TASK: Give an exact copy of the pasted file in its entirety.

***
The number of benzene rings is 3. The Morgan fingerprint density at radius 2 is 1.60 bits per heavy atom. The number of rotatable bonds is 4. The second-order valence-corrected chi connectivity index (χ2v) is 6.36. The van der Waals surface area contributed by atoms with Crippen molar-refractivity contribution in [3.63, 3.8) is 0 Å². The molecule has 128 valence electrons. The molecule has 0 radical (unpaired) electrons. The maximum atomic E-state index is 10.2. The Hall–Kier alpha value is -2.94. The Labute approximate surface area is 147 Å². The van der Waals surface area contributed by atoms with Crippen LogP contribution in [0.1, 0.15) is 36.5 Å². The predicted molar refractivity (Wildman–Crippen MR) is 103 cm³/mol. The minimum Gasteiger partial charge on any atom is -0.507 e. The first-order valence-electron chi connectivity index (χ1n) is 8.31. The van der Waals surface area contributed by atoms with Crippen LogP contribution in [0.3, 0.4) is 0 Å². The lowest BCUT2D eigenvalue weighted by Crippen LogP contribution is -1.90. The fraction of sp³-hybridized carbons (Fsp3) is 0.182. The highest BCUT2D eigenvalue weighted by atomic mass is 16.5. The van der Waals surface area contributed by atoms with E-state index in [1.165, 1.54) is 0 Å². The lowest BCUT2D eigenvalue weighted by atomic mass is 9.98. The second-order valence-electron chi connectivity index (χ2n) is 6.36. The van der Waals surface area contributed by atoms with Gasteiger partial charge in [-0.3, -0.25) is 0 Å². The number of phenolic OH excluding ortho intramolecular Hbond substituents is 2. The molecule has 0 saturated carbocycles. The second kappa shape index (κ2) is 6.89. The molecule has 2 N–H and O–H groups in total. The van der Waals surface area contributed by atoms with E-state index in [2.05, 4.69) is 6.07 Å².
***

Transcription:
The number of benzene rings is 3. The Morgan fingerprint density at radius 2 is 1.60 bits per heavy atom. The number of rotatable bonds is 4. The second-order valence-corrected chi connectivity index (χ2v) is 6.36. The van der Waals surface area contributed by atoms with Crippen molar-refractivity contribution in [3.63, 3.8) is 0 Å². The molecule has 128 valence electrons. The molecule has 0 radical (unpaired) electrons. The maximum atomic E-state index is 10.2. The Hall–Kier alpha value is -2.94. The Labute approximate surface area is 147 Å². The van der Waals surface area contributed by atoms with Crippen LogP contribution in [0.1, 0.15) is 36.5 Å². The predicted molar refractivity (Wildman–Crippen MR) is 103 cm³/mol. The minimum Gasteiger partial charge on any atom is -0.507 e. The first-order valence-electron chi connectivity index (χ1n) is 8.31. The van der Waals surface area contributed by atoms with Crippen LogP contribution in [0.3, 0.4) is 0 Å². The lowest BCUT2D eigenvalue weighted by Crippen LogP contribution is -1.90. The fraction of sp³-hybridized carbons (Fsp3) is 0.182. The highest BCUT2D eigenvalue weighted by atomic mass is 16.5. The van der Waals surface area contributed by atoms with E-state index in [1.165, 1.54) is 0 Å². The lowest BCUT2D eigenvalue weighted by atomic mass is 9.98. The second-order valence-electron chi connectivity index (χ2n) is 6.36. The van der Waals surface area contributed by atoms with Gasteiger partial charge in [-0.3, -0.25) is 0 Å². The number of phenolic OH excluding ortho intramolecular Hbond substituents is 2. The molecule has 0 saturated carbocycles. The second kappa shape index (κ2) is 6.89. The molecule has 2 N–H and O–H groups in total. The van der Waals surface area contributed by atoms with E-state index in [2.05, 4.69) is 6.07 Å².